Since Committed/Since Connected and Troubleshooting

The OEM Server Getting Started briefly discusses the difference between Since Connected and Since Committed, as viewed in the device grid. If everything is working as normal, these times will line up. 

TABLE OF CONTENTS


Connections, Uploads, Firmware & Parameter Updates.

For context, it is useful to know how a typical data upload is handled. 

  1. The device decides that it needs to upload (setting dependant, and will be due to things such as input changes, movement, or simply on a timed basis e.g. daily heartbeat)
  2. The device connects to the network and OEM - on connecting to OEM, it will send a "Hello Message" - with some basic information (Serial, device type, firmware version etc).
    This is what OEM considers 'connected' and at this point "Since Connected" is set as "Now"
  3. The end server responds back to the device with a "Hello Response"
  4. The device uploads (commits) data
  5. The end server responds back saying it succesfully received all records, with a "Commit Response"
    This is what OEM considers 'committed', at this point "Since Committed" is set to "Now"
  6. The device sends a "Version Message" - which tells OEM what it's current FW and parameters are set to. 
  7. OEM sends back new parameters and FW if they have been set to update. 

The OEM Device Grid

The OEM device grid colours the columns green, yellow or red, purely based on the time. Simply to highlight potential issues (devices not connecting in for a while) at a glance. 

  • Less than 1 day will be green
  • 1-2 days will be yellow
  • 2 or more days will be red. 

In the above example we can see the first 2 devices are connecting and committing OK. This means that the device is connecting in to OEM (step 2 above), data is being forwarded on to the end platform (i.e. Telematics Guru or a 3rd party platform), and this platform is responding back with the commit response (point 5 above). 

For the 3rd device in the list, this is not the case. 


Devices connecting but not committing + troubleshooting

Given 1-7 above, devices can appear as connecting in OEM, but not committing, due to us reaching step 2 (OEM receives the Hello Message) in the above process, but then something going wrong before we reach step 5 (The end server sending a commit response). This can be due to the following reasons, listed in order of most to least common/likely.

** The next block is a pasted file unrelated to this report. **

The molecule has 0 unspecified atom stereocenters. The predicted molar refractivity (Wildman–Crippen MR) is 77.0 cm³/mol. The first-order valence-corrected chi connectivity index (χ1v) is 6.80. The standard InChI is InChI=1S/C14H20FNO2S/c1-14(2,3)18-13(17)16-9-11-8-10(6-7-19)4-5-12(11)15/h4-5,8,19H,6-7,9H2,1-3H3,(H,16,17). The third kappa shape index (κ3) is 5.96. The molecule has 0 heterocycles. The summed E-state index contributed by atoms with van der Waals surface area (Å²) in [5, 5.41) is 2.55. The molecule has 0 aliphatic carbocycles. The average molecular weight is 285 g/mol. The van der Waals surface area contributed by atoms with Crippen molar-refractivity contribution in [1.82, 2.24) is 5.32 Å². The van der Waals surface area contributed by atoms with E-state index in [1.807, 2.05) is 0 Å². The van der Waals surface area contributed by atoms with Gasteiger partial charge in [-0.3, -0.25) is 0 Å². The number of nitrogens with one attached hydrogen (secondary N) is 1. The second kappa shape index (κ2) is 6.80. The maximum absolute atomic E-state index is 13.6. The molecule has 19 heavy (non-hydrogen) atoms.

1. Server Issue (95% of cases)

In general, this is a server issue. Most of the time because the device data is being forwarded to the end platform (TG or another system), but the device isn't actually configured there. For TG users, make sure an asset is created with the right device serial, and enabled - since if not enabled, TG will reject the device. The same scenario will apply to 3rd party platforms in most cases. 

In the case that we are integrating devices into a 3rd party system, there are perhaps errors in parsing the data, sending the right responses, or even the setup of the Connector. We have the following debugging tools available:

These tools will show us the responses from the end server, and any errors. E.g. if we are using the HTTP connector, we will see 200 OK responses (if successful) - or other standard HTTP codes if not. I.e. 401 might indicate we the connector setup has an issue and the correct authorisation details aren't being sent to the end server. 


2. Connectivity Issue

If we are in marginal cellular coverage, we may see issues with committing data. The Hello Message is only the very first part of the connection, and only a few bytes of data. So if the device connects in, and sends the hello message, OEM will mark it as connected. Then should the connection drop before the full upload completes, it will not show as committed. Typically in this scenario, the Server Logs will show "Socket Disposed" in the logs. 


3. Device issue

If the device is in good coverage but struggling to commit, it may be a device issue - this is rare however. 


Troubleshooting

To troubleshoot, we can simply eliminate each issue, in the order above.

  1. Determine if the issue affects a handful, or many/all of our devices
    1. If many, perhaps we have an issue with the end server (it is down, not responding etc) - we can check in the Server Logs.
    2. If it is one, check the device is correctly set up in the end platform. 
  2. If our device is correctly set up in the end platform and other devices can connect in OK, check the server logs to see the issue. If we see "Socket Disposed" there is a good chance we have a connectivity or device issue. 
  3. If our asset is mobile, it is perhaps easiest to just monitor the device in OEM - if it moves to a better coverage area, it will connect in.
  4. If we are certain we are in good coverage, we would need to retrieve the device for assessment.

Firmware/Parameter Updates when not committing

As firmware and parameter updates are handled after the device receives a commit response - if it can't successfully commit, firmware and parameter updates won't be applied. 


Set the Connector to "None"

If we have no connector set in OEM, the device will upload data to OEM, which will discard it, and then send the commit response back to the device. So provided we don't have a connectivity/device issue - we can clear the connector if we want to get FW/params through quickly. Note we will lose any data saved on the device. 

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